– Andy
    Commented Oct 8, 2015 at 17:56
  • @Cfinley, Not unless it has lights and run on battery, then it would be considered electronic?
    – Pacerier
    Commented Nov 8, 2015 at 2:56
  • Are "connected home" items such as smart bulbs, fair game?
    – Nathan H
    Commented Jan 11, 2016 at 16:42
  • @NathanH I'd say so - I would classify those as "designed to interface with, connect to... a primary computing platform in day-to-day operation."
    – user1
    Commented Jan 11, 2016 at 17:09
  • It is interesting that Microphones are mentioned but not Speakers or Headphones. I would expect that a purely analog microphone (like a 3.5mm jack input) wouldn't actually fit the description of "can perform more than one task" but it is obviously intended to be used with a PCP. Likewise a pair of headphones that are purely analog with a 3.5mm jack could be used with a PCP but they don't "perform more than one task". So should Headphones/Speakers/Microphones be on topic or off topic?
    – Romen
    Commented Oct 24, 2023 at 20:44

I agree with @Undo's answer, but want to add a bit more to the on-topic section. I think things related to hardware should also be on-topic, as long as it was specifically designed to be used with hardware. Things like monitor stands, mouse pads, smartphone cases, styluses, laptop bags, etc. Obviously, if a question is just asking for a mouse pad, it is off-topic as too broad. But if it is asking for a mouse pad that is a certain size, has a wrist rest, and doesn't easily move would be on topic.

A desk would still be off-topic, as it wasn't designed specifically to be used for a computer.

  • I am open to suggestions as well, especially at the "as long as it was specifically designed..." part. I do not want to open a can of worms for us later down the road.
    – Cfinley
    Commented Oct 8, 2015 at 19:12
  • 4
    I can't really get on board with laptop bags, smartphone cases, and all that. It seems too irrelevant to me. Maybe I'll be persuaded.
    – Adam
    Commented Oct 8, 2015 at 19:45
  • I like this, but for other items, how do we determine whether it relates to hardware? Otherwise, this is good
    – Zizouz212
    Commented Oct 9, 2015 at 1:51
  • @Zizouz212 In my answer I have "as long as it was specifically designed to be used with hardware", it is on topic. Can you come up with something that doesn't fit that?
    – Cfinley
    Commented Oct 9, 2015 at 2:14
  • 2
    What about an automatic height adjusting desk? Or a computer desk? These are designed for a computer.
    – Andy
    Commented Oct 9, 2015 at 14:20
  • My issue with these "furniture" items is that we make our scope very fuzzy. "Why is this accessory on topic but this one isn't?"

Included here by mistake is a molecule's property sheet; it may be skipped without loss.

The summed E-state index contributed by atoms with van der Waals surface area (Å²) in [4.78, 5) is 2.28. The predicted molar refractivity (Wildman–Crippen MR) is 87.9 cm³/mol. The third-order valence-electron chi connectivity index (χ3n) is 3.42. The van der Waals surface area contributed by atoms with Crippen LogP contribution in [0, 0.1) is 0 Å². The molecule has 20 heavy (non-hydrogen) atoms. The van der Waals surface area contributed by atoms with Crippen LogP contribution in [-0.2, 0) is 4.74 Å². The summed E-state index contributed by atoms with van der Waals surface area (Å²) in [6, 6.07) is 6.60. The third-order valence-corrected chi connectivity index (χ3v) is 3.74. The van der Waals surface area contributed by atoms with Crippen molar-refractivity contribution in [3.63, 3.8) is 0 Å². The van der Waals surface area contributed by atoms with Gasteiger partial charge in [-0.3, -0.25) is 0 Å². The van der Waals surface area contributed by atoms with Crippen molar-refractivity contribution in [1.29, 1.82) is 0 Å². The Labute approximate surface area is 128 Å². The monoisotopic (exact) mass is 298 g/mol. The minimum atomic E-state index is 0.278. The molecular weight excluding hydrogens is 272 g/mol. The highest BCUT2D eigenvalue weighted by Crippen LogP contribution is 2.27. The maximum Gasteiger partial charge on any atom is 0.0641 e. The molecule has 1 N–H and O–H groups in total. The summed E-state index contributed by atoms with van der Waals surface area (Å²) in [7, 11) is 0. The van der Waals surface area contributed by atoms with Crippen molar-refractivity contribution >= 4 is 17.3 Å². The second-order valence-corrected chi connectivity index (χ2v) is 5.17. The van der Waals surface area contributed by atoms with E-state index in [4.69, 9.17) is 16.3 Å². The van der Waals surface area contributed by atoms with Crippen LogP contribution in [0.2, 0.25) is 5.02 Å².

– Andy
    Commented Oct 9, 2015 at 14:22
  • @Andy That is a good point. So enderland's desk question would be on topic, but a normal writers desk wouldn't be.
    – Cfinley
    Commented Oct 9, 2015 at 14:25
  • That's the fuzzy line I mentioned. Why can't a writer's desk be on topic then? What's to prevent someone from asking for a desk for their laptop, but they also do "writing" and need the desk to be comfortable for both use cases.
    – Andy
    Commented Oct 9, 2015 at 14:29
  • @Andy I am fine with cutting off furniture questions from our scope, but I think that we should try to see if it would work first. So far, we have had only one question about a desk. If we get more desk questions, we can have a separate meta thread about it later. It shouldn't be too hard to close old questions with the [desk] tag.
    – Cfinley
    Commented Oct 9, 2015 at 14:58
  • @Andy I had actually flagged that question as off-topic, and it was outright declined :/
    – Zizouz212
    Commented Oct 9, 2015 at 20:20
  • 1
    @Cfinley Honestly, you're just going to introduce such a wide variety of scope that the site will lose people involved in this. I would suggest keeping it to computing devices and strict computer accessories, at most.
    – Zizouz212
    Commented Oct 9, 2015 at 20:21
  • 1
    @Zizouz212 If you think my proposal hurts the site, then downvote it. I personally think that questions about these things would work here. We have had a few questions here already are currently open. We need to be consistent of what is on and off topic. If we ourselves can't figure it out, how can we expect new users to be able to figure it out?
    – Cfinley
    Commented Oct 9, 2015 at 21:25
  • 1
    I've posted a test question for the "cases" portion of this answer.
    – Andy
    Commented Oct 12, 2015 at 20:39
  • 1
    One more test question. This is related to a laptop carrying case vs the previous tablet protecting case. I feel these are different types of "cases".
    – Andy
    Commented Oct 12, 2015 at 20:52
  • A question about mouse pads has been created.
    – Andy
    Commented Oct 16, 2015 at 21:25